FINLAND is the 88th best country in the world for keeping business and tax information secret, according to the Financial Secrecy Index 2022.
Finnwatch, a Finnish non-governmental organization that studies the impacts of business activities, said last week that the country has a lot to do to improve the transparency of business ownership data and tax reporting requirements.
The organization recalled that shortcomings in commercial and tax transparency increase the risk of corruption and constitute an obstacle to investigations into money laundering and tax evasion. Finland performed poorly in the index in terms of transparency of company ownership data, as the register of beneficiary information is not open to everyone and only contains information on major shareholders. companies.
This, he said, made it difficult to trace the wealth of oligarchs under economic sanctions following the Russian invasion of Ukraine.
“In Finland, investigative journalists and non-governmental organizations must apply for a permit to obtain information from the beneficiary information register. The register is also difficult to use: to obtain information, you really have to know in advance what you are looking for,” says Saara Hietanentax specialist at Finnwatch.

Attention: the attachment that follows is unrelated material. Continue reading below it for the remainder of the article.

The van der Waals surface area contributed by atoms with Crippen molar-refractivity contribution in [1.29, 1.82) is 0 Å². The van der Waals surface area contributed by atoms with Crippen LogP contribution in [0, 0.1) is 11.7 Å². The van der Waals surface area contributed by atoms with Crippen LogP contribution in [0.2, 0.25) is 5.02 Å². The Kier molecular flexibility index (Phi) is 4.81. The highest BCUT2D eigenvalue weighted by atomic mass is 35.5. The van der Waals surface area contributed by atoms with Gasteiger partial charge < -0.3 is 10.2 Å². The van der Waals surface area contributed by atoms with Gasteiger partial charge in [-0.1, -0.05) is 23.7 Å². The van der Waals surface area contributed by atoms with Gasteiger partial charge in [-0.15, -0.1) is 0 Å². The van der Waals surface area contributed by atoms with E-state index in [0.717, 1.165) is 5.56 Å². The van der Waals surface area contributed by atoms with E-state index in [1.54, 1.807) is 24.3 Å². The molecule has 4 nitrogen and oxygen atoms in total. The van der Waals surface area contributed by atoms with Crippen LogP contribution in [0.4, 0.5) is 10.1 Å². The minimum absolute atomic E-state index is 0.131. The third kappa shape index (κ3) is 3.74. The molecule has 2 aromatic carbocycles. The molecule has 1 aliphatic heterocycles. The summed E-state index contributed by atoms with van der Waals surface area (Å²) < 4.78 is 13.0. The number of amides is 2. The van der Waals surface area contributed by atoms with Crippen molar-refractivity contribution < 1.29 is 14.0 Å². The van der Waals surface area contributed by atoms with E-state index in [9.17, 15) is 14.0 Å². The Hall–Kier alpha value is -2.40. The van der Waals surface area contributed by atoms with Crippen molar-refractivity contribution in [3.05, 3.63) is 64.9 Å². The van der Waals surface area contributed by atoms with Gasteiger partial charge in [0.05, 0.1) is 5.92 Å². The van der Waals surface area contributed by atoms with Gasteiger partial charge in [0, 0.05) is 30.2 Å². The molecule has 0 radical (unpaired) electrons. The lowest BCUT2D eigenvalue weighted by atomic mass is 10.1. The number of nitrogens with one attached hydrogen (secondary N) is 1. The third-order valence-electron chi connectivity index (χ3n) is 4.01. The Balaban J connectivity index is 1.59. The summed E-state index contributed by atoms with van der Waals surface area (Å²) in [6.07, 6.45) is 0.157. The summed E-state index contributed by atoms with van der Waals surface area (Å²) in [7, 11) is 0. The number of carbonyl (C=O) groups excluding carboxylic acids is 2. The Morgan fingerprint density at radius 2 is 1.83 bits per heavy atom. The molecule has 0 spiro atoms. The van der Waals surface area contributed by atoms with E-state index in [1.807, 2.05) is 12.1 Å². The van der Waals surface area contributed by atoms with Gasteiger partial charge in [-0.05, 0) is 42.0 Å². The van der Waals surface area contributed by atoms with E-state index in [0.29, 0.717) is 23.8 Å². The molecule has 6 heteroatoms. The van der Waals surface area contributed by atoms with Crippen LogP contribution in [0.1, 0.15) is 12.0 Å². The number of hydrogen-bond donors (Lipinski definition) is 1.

Finland was also criticized in the report for the fact that requesting company financial statements from the commercial register is not free of charge and tax rulings issued by courts are not fully public or available for a fee. Companies in the country are also not required to publish comprehensive country-specific tax reports that would further clarify their tax contributions and other key indicators.
Finnwatch, unlike the index, also questioned the sufficiency of country-specific reporting requirements for public companies.
“The reporting requirements for public companies have serious shortcomings and, despite promises, the new reporting template has still not been released,” Hietanen lamented.
Finnwatch said current government revenue data only accounted for 74% of all capital revenue, meaning around 3.4 of the €13.3 billion in capital revenue reported in 2019 was not not reflected in public data. This skews public income data, particularly because capital income, including tax-exempt capital income, is more common in higher income brackets.
When public tax data does not include tax-exempt income, citizens can get the wrong impression of actual tax rates.
“The problem is fortunately easy to solve, because the tax authorities already have information on tax-exempt capital income. It’s just a matter of political will to increase transparency,” Hietanen said.
Finland has fallen 17 places – that is, improved its ranking – in the index of 141 countries since 2018. Compiled annually by the Tax Justice Network, this year’s index has been dominated by the United States– States, Switzerland, Singapore, Hong Kong and Luxembourg. The world’s least secret countries, on the other hand, were Montserrat, San Marino, Nauru, Gambia and Slovenia.
Aleksi Teivainen – HT